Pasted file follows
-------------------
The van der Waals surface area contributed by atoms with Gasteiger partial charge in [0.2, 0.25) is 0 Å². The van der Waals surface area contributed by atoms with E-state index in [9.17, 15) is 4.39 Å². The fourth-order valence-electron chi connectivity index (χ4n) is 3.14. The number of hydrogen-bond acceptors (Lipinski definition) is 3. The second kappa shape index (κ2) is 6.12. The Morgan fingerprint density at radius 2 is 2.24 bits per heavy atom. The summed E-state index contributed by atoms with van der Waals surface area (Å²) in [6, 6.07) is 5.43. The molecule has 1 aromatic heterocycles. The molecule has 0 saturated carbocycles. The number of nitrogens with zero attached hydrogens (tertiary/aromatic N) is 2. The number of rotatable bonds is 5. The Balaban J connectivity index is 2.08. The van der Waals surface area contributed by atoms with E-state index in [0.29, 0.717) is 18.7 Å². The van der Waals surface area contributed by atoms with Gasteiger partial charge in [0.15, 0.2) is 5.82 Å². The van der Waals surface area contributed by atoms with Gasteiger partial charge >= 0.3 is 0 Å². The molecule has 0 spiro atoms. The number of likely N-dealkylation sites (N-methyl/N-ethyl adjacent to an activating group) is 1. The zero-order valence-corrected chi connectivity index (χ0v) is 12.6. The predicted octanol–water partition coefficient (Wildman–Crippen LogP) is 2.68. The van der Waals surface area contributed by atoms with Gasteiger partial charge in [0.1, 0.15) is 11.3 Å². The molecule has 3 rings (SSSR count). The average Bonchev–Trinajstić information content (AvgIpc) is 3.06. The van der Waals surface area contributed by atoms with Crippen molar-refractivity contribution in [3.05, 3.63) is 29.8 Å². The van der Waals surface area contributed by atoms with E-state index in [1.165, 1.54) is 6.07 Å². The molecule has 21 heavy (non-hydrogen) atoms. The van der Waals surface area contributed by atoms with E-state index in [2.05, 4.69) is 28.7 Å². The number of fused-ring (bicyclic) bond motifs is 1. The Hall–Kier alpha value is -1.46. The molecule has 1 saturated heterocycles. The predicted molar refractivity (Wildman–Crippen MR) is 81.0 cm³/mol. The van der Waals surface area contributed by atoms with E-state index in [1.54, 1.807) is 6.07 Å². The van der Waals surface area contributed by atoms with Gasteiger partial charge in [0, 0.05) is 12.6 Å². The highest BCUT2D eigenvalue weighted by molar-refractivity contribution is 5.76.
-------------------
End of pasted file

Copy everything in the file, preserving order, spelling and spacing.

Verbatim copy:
The van der Waals surface area contributed by atoms with Gasteiger partial charge in [0.2, 0.25) is 0 Å². The van der Waals surface area contributed by atoms with E-state index in [9.17, 15) is 4.39 Å². The fourth-order valence-electron chi connectivity index (χ4n) is 3.14. The number of hydrogen-bond acceptors (Lipinski definition) is 3. The second kappa shape index (κ2) is 6.12. The Morgan fingerprint density at radius 2 is 2.24 bits per heavy atom. The summed E-state index contributed by atoms with van der Waals surface area (Å²) in [6, 6.07) is 5.43. The molecule has 1 aromatic heterocycles. The molecule has 0 saturated carbocycles. The number of nitrogens with zero attached hydrogens (tertiary/aromatic N) is 2. The number of rotatable bonds is 5. The Balaban J connectivity index is 2.08. The van der Waals surface area contributed by atoms with E-state index in [0.29, 0.717) is 18.7 Å². The van der Waals surface area contributed by atoms with Gasteiger partial charge in [0.15, 0.2) is 5.82 Å². The van der Waals surface area contributed by atoms with Gasteiger partial charge >= 0.3 is 0 Å². The molecule has 0 spiro atoms. The number of likely N-dealkylation sites (N-methyl/N-ethyl adjacent to an activating group) is 1. The zero-order valence-corrected chi connectivity index (χ0v) is 12.6. The predicted octanol–water partition coefficient (Wildman–Crippen LogP) is 2.68. The van der Waals surface area contributed by atoms with Gasteiger partial charge in [0.1, 0.15) is 11.3 Å². The molecule has 3 rings (SSSR count). The average Bonchev–Trinajstić information content (AvgIpc) is 3.06. The van der Waals surface area contributed by atoms with Crippen molar-refractivity contribution in [3.05, 3.63) is 29.8 Å². The van der Waals surface area contributed by atoms with E-state index in [1.165, 1.54) is 6.07 Å². The molecule has 21 heavy (non-hydrogen) atoms. The van der Waals surface area contributed by atoms with E-state index in [2.05, 4.69) is 28.7 Å². The number of fused-ring (bicyclic) bond motifs is 1. The Hall–Kier alpha value is -1.46. The molecule has 1 saturated heterocycles. The predicted molar refractivity (Wildman–Crippen MR) is 81.0 cm³/mol. The van der Waals surface area contributed by atoms with E-state index in [1.54, 1.807) is 6.07 Å². The van der Waals surface area contributed by atoms with Gasteiger partial charge in [0, 0.05) is 12.6 Å². The highest BCUT2D eigenvalue weighted by molar-refractivity contribution is 5.76.